A Journal, with Pictures

Central America Panama Adventure Starts

by on Mar.19, 2018, under Flying

This trip actu­al­ly start­ed on our first Cir­rus Own­ers and Pilots Asso­ci­a­tion (COPA) trip to Cen­tral Amer­i­ca, sev­er­al years before. We were very close to Pana­ma, but the logis­tics, sched­ule and cost pre­vent­ed us from even doing a flight from Cos­ta Rica over the Canal. Caribbean Sky Tours (CST) had orga­nized the first unac­com­pa­nied trip, which was great. When I heard they did a Pana­ma trip in 2017 I con­tact­ed them and then met with the prin­ci­ples at Air Ven­ture in Oshkosh in the sum­mer of that year. We orga­nized the trip, using what we learned from the first trip and added rep­re­sen­ta­tives (the prin­ci­ples) accom­pa­ny­ing us.

About CST, they are a 15 year old com­pa­ny man­aged by Rick and Pia Gard­ner, founders, who spe­cial­ize in orga­niz­ing and man­ag­ing flights to the Caribbean, Bahamas, Cen­tral and South Amer­i­ca. Their pri­ma­ry busi­ness is plan­ning, orga­niz­ing and sup­port­ing cor­po­rate flights in this region, but they also do trips for groups. They are the pre­mier qual­i­ty sup­pli­er, who have the infra­struc­ture to plan and sup­port flights in this dif­fi­cult part of the world. Such things as over flight per­mits, cus­toms and immi­gra­tion require­ments, local avi­a­tion reg­u­la­tions, facil­i­ties, routes and on and on, are what they know. CST col­lect­ed a huge amount of data and doc­u­ments from us to make sure that we were good for any for­eign avi­a­tion or immi­gra­tion require­ment. They have a net­work of agents and an in house com­put­er sup­port­ed group of flight coor­di­na­tors who not only plan, but also track every flight. As an exam­ple when our 12 planes where com­ing back to the U.S., CST was also man­ag­ing 18 oth­er flights in the region. The local knowl­edge CST has, plus the orga­ni­za­tions infra­struc­ture makes under tak­ing a trip like ours not only pos­si­ble but by Latin Amer­i­can stan­dards has­sle free.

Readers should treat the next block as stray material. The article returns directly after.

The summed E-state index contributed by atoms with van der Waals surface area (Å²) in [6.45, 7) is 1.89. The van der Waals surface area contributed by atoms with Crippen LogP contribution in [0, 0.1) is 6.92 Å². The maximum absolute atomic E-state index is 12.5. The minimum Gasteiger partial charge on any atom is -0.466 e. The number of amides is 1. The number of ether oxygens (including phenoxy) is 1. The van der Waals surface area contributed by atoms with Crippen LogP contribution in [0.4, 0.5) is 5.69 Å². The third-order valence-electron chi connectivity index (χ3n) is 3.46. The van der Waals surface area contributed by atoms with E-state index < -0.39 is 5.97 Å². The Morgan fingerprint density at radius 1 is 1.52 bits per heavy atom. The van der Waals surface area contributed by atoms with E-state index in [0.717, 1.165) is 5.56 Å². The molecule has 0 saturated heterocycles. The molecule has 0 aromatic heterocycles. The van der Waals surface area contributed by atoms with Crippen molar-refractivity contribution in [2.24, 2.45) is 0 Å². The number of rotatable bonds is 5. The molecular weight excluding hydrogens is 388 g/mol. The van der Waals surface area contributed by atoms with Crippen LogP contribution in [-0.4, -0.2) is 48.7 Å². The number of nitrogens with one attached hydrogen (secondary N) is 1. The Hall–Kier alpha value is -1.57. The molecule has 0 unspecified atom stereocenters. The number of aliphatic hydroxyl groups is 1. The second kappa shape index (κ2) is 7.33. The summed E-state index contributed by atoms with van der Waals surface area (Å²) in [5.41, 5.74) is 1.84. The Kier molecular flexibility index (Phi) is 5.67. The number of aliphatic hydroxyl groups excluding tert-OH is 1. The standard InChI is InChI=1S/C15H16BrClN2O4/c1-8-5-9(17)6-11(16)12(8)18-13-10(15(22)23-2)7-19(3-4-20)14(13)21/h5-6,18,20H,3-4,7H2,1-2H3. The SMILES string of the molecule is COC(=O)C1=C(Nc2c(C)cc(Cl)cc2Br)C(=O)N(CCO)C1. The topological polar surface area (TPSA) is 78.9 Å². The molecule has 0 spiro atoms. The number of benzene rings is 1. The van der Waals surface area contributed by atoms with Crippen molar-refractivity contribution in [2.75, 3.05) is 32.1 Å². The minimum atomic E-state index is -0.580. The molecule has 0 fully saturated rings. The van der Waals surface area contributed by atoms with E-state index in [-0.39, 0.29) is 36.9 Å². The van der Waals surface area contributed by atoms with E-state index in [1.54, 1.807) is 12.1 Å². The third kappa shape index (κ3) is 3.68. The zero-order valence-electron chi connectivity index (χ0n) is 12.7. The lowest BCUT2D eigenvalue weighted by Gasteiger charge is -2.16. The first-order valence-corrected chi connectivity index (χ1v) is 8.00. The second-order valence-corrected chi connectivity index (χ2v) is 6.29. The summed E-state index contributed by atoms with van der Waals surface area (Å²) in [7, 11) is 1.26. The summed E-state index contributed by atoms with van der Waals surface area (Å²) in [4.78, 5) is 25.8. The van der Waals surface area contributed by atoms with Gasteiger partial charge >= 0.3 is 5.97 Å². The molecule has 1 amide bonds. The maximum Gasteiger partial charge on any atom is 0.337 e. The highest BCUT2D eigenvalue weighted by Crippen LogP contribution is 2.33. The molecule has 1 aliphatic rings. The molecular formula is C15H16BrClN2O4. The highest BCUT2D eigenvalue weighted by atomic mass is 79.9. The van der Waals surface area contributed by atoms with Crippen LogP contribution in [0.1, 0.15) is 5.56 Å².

So with CST’s help we announced our Adven­ture on the COPA web site and it sold out in less than 15 min­uets, with a long wait list. COPA does­n’t like to dis­ap­point mem­bers, so we asked CST, could you do a sec­ond trip, they came back and said yes, so again we sold the sec­ond trip out in 15 min­uets. So we had two trips, at max­i­mum capac­i­ty, which is gov­erned by how many planes we can get though cus­toms, refu­eled and achieve out des­ti­na­tion in a fly­ing day, which turns out to be 12 with a rea­son­able mar­gin of safe­ty. In the months lead­ing up to the trip the par­tic­i­pants received a num­ber of emails with plan­ning infor­ma­tion. Sev­er­al months before the trip the flight plans and rout­ing were sent and a month before the trip we had a tele­con­fer­ence call to go over the mate­r­i­al and answer ques­tions, so if you read the mate­r­i­al and did nor­mal con­sci­en­tious trip plan­ning there would be no need for changes after the trip began. We were in good hands and should be prepared.

So now with all of this, plan­ning and prepa­ra­tion now its time to fly to our U.S. jump­ing off air­port, in our case Brownsville, Texas. A look at the fore­cast and on the day of our planned depar­ture, morn­ing fog fore­cast at Hilton Head, and also the day before. The deci­sion fly Mon­day the 20th of Feb­ru­ary a day ear­ly. At least we could get half way if we left late, which is what hap­pened, so we spend the night in Ham­mond, LA, just north of New Orleans. This is an adven­ture trip so we start with an adven­ture. As usu­al Ham­mond, turns out to be an inter­est­ing place and we have a fun evening made pos­si­ble by a great FBO, Pierce Avi­a­tion. Next morn­ing we fly on for the sec­ond four hour plus fly­ing day to Brownsville TX. Head winds the whole way west and 30 knot gusts upon doing the instru­ment approach into our des­ti­na­tion air­port. Yes, it is going to be an adven­ture trip.

That evening we meet Rick Gard­ner of CST and orga­nize our first meet­ing at the hotel. We have our first brief­ing of the group and then go to local restau­rants for din­ner. The inevitable bound­ing of fel­low pilots and adven­tur­ers starts. Tomor­row we are off on our adventure.

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